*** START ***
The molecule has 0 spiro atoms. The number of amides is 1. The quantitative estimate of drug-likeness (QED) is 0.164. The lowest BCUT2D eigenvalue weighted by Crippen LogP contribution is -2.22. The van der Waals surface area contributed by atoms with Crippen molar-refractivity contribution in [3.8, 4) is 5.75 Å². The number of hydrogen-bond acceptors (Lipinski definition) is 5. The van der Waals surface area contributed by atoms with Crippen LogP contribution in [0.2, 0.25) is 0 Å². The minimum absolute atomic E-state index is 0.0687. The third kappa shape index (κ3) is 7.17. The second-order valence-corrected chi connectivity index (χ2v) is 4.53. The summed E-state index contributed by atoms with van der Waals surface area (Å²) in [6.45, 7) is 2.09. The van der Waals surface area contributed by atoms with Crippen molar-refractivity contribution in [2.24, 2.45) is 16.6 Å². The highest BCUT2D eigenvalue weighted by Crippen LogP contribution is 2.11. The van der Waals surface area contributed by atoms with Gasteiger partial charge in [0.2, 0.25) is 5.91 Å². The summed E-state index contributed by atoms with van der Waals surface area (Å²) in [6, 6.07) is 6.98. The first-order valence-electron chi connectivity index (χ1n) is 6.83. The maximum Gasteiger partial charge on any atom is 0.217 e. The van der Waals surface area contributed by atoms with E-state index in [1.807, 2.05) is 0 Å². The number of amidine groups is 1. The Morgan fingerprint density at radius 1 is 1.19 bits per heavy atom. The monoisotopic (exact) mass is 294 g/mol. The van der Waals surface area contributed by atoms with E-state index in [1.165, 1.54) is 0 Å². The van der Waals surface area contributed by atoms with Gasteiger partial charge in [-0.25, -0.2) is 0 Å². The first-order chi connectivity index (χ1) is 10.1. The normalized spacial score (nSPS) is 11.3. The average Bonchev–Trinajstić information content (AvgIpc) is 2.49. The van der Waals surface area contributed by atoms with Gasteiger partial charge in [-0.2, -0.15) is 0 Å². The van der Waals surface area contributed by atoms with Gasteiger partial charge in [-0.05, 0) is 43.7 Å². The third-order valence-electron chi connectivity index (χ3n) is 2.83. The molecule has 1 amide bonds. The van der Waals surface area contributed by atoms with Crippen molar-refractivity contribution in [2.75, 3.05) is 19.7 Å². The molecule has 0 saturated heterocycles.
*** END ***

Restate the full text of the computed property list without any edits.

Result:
The molecule has 0 spiro atoms. The number of amides is 1. The quantitative estimate of drug-likeness (QED) is 0.164. The lowest BCUT2D eigenvalue weighted by Crippen LogP contribution is -2.22. The van der Waals surface area contributed by atoms with Crippen molar-refractivity contribution in [3.8, 4) is 5.75 Å². The number of hydrogen-bond acceptors (Lipinski definition) is 5. The van der Waals surface area contributed by atoms with Crippen LogP contribution in [0.2, 0.25) is 0 Å². The minimum absolute atomic E-state index is 0.0687. The third kappa shape index (κ3) is 7.17. The second-order valence-corrected chi connectivity index (χ2v) is 4.53. The summed E-state index contributed by atoms with van der Waals surface area (Å²) in [6.45, 7) is 2.09. The van der Waals surface area contributed by atoms with Crippen molar-refractivity contribution in [2.24, 2.45) is 16.6 Å². The highest BCUT2D eigenvalue weighted by Crippen LogP contribution is 2.11. The van der Waals surface area contributed by atoms with Gasteiger partial charge in [0.2, 0.25) is 5.91 Å². The summed E-state index contributed by atoms with van der Waals surface area (Å²) in [6, 6.07) is 6.98. The first-order valence-electron chi connectivity index (χ1n) is 6.83. The maximum Gasteiger partial charge on any atom is 0.217 e. The van der Waals surface area contributed by atoms with E-state index in [1.807, 2.05) is 0 Å². The number of amidine groups is 1. The Morgan fingerprint density at radius 1 is 1.19 bits per heavy atom. The monoisotopic (exact) mass is 294 g/mol. The van der Waals surface area contributed by atoms with E-state index in [1.165, 1.54) is 0 Å². The van der Waals surface area contributed by atoms with Gasteiger partial charge in [-0.25, -0.2) is 0 Å². The first-order chi connectivity index (χ1) is 10.1. The normalized spacial score (nSPS) is 11.3. The average Bonchev–Trinajstić information content (AvgIpc) is 2.49. The van der Waals surface area contributed by atoms with Gasteiger partial charge in [-0.2, -0.15) is 0 Å². The van der Waals surface area contributed by atoms with Gasteiger partial charge in [-0.05, 0) is 43.7 Å². The third-order valence-electron chi connectivity index (χ3n) is 2.83. The molecule has 1 amide bonds. The van der Waals surface area contributed by atoms with Crippen molar-refractivity contribution in [2.75, 3.05) is 19.7 Å². The molecule has 0 saturated heterocycles.